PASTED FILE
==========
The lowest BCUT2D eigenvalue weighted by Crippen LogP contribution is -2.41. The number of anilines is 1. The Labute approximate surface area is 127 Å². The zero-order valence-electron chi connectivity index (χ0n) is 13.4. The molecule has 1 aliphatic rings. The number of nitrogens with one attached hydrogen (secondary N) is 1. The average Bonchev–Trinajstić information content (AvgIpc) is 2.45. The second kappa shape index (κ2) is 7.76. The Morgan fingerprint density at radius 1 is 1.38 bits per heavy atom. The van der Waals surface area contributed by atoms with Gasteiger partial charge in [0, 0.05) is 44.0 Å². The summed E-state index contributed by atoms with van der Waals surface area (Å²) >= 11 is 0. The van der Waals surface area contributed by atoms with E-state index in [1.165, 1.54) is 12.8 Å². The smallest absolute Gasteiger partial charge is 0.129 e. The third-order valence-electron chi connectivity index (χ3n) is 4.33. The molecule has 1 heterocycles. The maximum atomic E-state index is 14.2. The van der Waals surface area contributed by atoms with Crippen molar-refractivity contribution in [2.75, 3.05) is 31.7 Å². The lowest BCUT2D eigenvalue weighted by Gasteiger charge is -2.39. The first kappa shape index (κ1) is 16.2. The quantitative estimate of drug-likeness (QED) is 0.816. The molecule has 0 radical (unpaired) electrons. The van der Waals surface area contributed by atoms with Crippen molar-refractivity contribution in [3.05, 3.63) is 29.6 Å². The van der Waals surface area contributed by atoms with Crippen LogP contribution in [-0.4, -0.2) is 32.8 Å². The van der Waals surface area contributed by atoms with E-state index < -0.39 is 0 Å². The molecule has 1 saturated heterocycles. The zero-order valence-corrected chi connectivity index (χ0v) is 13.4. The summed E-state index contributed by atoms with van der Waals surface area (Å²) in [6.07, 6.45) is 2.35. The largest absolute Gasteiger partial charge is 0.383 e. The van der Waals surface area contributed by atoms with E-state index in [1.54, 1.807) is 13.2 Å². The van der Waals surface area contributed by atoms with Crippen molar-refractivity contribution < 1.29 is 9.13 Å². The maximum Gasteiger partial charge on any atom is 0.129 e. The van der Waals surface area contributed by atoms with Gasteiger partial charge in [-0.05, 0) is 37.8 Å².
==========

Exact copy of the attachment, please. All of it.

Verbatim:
The lowest BCUT2D eigenvalue weighted by Crippen LogP contribution is -2.41. The number of anilines is 1. The Labute approximate surface area is 127 Å². The zero-order valence-electron chi connectivity index (χ0n) is 13.4. The molecule has 1 aliphatic rings. The number of nitrogens with one attached hydrogen (secondary N) is 1. The average Bonchev–Trinajstić information content (AvgIpc) is 2.45. The second kappa shape index (κ2) is 7.76. The Morgan fingerprint density at radius 1 is 1.38 bits per heavy atom. The van der Waals surface area contributed by atoms with Gasteiger partial charge in [0, 0.05) is 44.0 Å². The summed E-state index contributed by atoms with van der Waals surface area (Å²) >= 11 is 0. The van der Waals surface area contributed by atoms with E-state index in [1.165, 1.54) is 12.8 Å². The smallest absolute Gasteiger partial charge is 0.129 e. The third-order valence-electron chi connectivity index (χ3n) is 4.33. The molecule has 1 heterocycles. The maximum atomic E-state index is 14.2. The van der Waals surface area contributed by atoms with Crippen molar-refractivity contribution in [2.75, 3.05) is 31.7 Å². The lowest BCUT2D eigenvalue weighted by Gasteiger charge is -2.39. The first kappa shape index (κ1) is 16.2. The quantitative estimate of drug-likeness (QED) is 0.816. The molecule has 0 radical (unpaired) electrons. The van der Waals surface area contributed by atoms with Crippen molar-refractivity contribution in [3.05, 3.63) is 29.6 Å². The van der Waals surface area contributed by atoms with Crippen LogP contribution in [-0.4, -0.2) is 32.8 Å². The van der Waals surface area contributed by atoms with E-state index < -0.39 is 0 Å². The molecule has 1 saturated heterocycles. The zero-order valence-corrected chi connectivity index (χ0v) is 13.4. The summed E-state index contributed by atoms with van der Waals surface area (Å²) in [6.07, 6.45) is 2.35. The largest absolute Gasteiger partial charge is 0.383 e. The van der Waals surface area contributed by atoms with E-state index in [1.54, 1.807) is 13.2 Å². The van der Waals surface area contributed by atoms with Crippen molar-refractivity contribution < 1.29 is 9.13 Å². The maximum Gasteiger partial charge on any atom is 0.129 e. The van der Waals surface area contributed by atoms with Gasteiger partial charge in [-0.05, 0) is 37.8 Å².